Colour grading is much more than just making colours match from shot to shot. It's also a way of selectively changing the look and feel of a clip. Here's how.
In their most basic form, colour correction tools enable you to make your whites look white and your blacks look black, so that everything appears 'normal'.
If you shoot a sequence over an hour as the sun's going down, with changes in colour temperature you can make everything look like it was shot in one go. Colour grading can also be a creative tool, and digital colour grading has seen the process pushed to exciting new limits over recent years.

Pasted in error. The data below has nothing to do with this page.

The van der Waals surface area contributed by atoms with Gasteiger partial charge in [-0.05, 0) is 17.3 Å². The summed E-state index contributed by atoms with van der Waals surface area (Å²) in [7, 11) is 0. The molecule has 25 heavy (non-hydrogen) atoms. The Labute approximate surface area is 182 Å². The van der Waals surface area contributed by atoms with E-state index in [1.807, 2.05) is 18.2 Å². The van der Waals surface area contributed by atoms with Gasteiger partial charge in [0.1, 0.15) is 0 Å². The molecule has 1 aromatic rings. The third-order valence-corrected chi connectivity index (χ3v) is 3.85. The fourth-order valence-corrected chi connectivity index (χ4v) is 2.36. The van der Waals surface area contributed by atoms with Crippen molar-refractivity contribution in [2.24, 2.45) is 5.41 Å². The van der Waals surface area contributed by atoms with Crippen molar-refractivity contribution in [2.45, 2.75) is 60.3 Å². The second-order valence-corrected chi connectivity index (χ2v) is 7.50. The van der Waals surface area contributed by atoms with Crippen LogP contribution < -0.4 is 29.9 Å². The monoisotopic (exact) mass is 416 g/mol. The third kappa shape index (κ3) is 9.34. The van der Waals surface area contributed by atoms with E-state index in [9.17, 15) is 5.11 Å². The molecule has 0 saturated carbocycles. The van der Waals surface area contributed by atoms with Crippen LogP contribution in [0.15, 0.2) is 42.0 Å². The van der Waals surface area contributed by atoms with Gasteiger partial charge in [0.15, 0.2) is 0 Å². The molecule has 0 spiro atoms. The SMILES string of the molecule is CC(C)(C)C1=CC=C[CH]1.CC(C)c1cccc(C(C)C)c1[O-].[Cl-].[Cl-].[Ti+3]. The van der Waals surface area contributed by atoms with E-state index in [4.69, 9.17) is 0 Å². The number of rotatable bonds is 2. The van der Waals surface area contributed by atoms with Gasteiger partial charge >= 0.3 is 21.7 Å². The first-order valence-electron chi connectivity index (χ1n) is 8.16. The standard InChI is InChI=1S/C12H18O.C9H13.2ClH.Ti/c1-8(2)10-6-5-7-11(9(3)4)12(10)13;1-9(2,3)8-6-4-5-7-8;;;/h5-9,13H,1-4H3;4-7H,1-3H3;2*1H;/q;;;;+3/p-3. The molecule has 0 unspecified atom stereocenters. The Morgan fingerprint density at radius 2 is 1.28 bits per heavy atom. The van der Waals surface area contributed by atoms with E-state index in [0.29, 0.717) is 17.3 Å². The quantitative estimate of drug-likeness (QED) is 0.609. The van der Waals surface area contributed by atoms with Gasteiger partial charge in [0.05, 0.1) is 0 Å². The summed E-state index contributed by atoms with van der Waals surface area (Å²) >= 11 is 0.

Films such as The Lord of The Rings and Amélie have used deep colour grading to create mood, or to let the viewer know what part of the movie's world they are in.
In this tutorial, you'll use After Effects to add a rich colour grade to a piece of moving footage. Colour grading usually goes wrong when people apply one tint or change one colour, so here you'll learn how to achieve a convincing appearance by working on foreground and background separately.
The clip used was shot on a dull day, and will be made golden and bright to create a dreamlike feel. The sculpture/bench in the centre will retain its normal lighting, to make it stand out.